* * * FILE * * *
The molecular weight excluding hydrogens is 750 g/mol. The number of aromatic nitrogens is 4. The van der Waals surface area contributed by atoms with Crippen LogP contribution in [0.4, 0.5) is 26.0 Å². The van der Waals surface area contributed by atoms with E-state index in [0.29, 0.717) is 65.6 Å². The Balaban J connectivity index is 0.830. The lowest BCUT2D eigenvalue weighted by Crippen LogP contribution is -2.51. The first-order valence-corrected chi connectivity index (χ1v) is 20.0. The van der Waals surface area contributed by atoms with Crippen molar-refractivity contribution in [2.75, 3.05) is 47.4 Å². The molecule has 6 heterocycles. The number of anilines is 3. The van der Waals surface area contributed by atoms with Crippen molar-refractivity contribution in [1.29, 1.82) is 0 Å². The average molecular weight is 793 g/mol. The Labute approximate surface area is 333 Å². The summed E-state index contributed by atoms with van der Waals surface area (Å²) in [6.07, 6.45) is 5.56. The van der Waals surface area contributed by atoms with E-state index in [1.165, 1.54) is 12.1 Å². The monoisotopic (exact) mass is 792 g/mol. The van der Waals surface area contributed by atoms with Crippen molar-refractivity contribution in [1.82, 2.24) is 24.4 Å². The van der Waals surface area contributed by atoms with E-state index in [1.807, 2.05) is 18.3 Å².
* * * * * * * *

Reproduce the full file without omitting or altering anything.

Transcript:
The molecular weight excluding hydrogens is 750 g/mol. The number of aromatic nitrogens is 4. The van der Waals surface area contributed by atoms with Crippen LogP contribution in [0.4, 0.5) is 26.0 Å². The van der Waals surface area contributed by atoms with E-state index in [0.29, 0.717) is 65.6 Å². The Balaban J connectivity index is 0.830. The lowest BCUT2D eigenvalue weighted by Crippen LogP contribution is -2.51. The first-order valence-corrected chi connectivity index (χ1v) is 20.0. The van der Waals surface area contributed by atoms with Crippen molar-refractivity contribution in [2.75, 3.05) is 47.4 Å². The molecule has 6 heterocycles. The number of anilines is 3. The van der Waals surface area contributed by atoms with Crippen molar-refractivity contribution in [1.29, 1.82) is 0 Å². The average molecular weight is 793 g/mol. The Labute approximate surface area is 333 Å². The summed E-state index contributed by atoms with van der Waals surface area (Å²) in [6.07, 6.45) is 5.56. The van der Waals surface area contributed by atoms with E-state index in [1.165, 1.54) is 12.1 Å². The monoisotopic (exact) mass is 792 g/mol. The van der Waals surface area contributed by atoms with Crippen molar-refractivity contribution in [1.82, 2.24) is 24.4 Å². The van der Waals surface area contributed by atoms with E-state index in [1.807, 2.05) is 18.3 Å².